Legislative Assembly for the ACT: 2002 Week 4 Hansard (9 April) . . Page.. 785 ..
Tuesday, 9 April 2002
MR SPEAKER (Mr Berry) took the chair at 10.30 am, made a formal recognition that the Assembly was meeting on the lands of the traditional owners, and asked members to stand in silence and pray or reflect on their responsibilities to the people of the Australian Capital Territory.
Address to Her Majesty Queen Elizabeth II
MR STANHOPE (Chief Minister, Attorney-General, Minister for Health, Minister for Community Affairs and Minister for Women): Mr Speaker, pursuant to standing order 268, I move:
That an address to Her Majesty Queen Elizabeth II in the following terms be agreed to:
We, the Speaker and Members of the Legislative Assembly for the Australian Capital Territory wish to express our sorrow at the sad news of the death of Her Majesty Queen Elizabeth, the Queen Mother. On behalf of the people of the Australian Capital Territory we convey our deepest sympathy to Your Majesty and the Royal Family in your bereavement.
Mr Speaker, as with most Australians, it was with sadness that I learned of the death of Her Majesty Queen Elizabeth, the Queen Mother. Aged 101, she finally succumbed to ill health and died on 30 March 2002.
Born Lady Elizabeth Bowes-Lyon on 4 August 1900, in 1923 she married Albert, Duke of York, the future King of Great Britain. In doing so, she would go on to become the matriarch of the British royal family and be loved by many throughout the world. She is especially remembered with great affection by the people of Great Britain and Australia for her support, solidity and resolve during one of the most tumultuous centuries that this world has seen-a century that saw the occurrence of two world wars.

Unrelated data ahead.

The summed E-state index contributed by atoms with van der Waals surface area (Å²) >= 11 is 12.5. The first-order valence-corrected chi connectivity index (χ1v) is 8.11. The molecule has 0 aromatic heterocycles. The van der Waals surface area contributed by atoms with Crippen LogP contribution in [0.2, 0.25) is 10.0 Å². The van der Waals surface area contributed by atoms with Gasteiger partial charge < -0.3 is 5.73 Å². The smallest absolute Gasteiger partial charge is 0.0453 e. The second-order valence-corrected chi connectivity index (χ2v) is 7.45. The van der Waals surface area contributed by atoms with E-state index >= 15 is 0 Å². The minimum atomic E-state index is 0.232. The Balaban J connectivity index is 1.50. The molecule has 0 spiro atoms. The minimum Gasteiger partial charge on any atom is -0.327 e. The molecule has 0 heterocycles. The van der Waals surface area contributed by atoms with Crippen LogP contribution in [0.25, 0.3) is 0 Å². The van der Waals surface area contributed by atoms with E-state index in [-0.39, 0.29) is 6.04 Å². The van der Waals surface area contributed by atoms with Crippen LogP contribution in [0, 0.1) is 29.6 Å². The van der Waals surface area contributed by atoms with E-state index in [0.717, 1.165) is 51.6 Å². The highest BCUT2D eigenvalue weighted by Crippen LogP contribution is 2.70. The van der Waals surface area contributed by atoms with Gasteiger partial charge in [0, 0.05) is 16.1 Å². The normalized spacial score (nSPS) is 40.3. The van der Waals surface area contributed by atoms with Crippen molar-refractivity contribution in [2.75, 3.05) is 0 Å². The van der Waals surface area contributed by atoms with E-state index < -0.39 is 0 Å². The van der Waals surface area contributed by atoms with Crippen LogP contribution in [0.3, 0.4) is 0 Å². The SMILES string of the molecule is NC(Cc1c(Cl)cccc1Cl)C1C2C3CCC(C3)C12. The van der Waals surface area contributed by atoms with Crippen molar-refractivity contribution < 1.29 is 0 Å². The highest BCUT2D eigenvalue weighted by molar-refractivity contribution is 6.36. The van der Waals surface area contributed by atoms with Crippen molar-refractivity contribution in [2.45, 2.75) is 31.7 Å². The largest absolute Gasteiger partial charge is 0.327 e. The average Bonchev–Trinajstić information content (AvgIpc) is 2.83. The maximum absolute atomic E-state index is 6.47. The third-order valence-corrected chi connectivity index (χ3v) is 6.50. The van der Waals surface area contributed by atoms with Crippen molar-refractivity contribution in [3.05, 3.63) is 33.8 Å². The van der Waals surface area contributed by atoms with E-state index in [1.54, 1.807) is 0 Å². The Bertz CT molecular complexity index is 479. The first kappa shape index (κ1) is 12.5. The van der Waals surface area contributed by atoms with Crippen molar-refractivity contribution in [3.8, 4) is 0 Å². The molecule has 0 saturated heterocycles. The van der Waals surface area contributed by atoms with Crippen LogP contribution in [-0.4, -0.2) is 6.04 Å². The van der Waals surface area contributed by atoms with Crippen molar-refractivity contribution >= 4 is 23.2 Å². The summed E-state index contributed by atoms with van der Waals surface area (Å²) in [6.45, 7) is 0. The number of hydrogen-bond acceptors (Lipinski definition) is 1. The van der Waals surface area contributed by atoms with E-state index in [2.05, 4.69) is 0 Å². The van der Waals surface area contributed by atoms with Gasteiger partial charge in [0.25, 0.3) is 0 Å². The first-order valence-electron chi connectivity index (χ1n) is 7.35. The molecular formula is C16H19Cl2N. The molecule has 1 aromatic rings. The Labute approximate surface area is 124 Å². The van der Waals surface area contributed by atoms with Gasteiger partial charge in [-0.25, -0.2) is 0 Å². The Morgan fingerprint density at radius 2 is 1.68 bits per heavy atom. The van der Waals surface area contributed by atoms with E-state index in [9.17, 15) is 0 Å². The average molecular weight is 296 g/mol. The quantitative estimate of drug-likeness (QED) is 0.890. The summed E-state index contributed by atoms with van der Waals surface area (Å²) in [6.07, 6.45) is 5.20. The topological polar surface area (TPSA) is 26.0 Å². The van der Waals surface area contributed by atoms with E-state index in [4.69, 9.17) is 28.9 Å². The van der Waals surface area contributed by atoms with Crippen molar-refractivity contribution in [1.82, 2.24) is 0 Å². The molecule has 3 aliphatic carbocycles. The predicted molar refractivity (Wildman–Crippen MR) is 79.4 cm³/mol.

During the First World War, before her marriage to Prince Albert, she assisted in the treatment of Australian casualties who had been given shelter in her own home in Scotland. But it was during the Second World War that she most endeared herself to many people. At a time when her home and country were being bombed, she felt the pain of her people. Throughout the war, she tirelessly worked for the common good and was revered for her visits to the victims of the German bombing campaign, inspiring the victims with the hope of ultimate victory.
She was also a symbol for a generation of Australians. During the first half of the 20th century, when many Australians looked to Great Britain as their mother country, she was for a 15-year period the Queen of Australia. During the second half of the 20th century, the Queen Mother was a constant source of inspiration to the royal family and continued to endear herself to a great many Australians.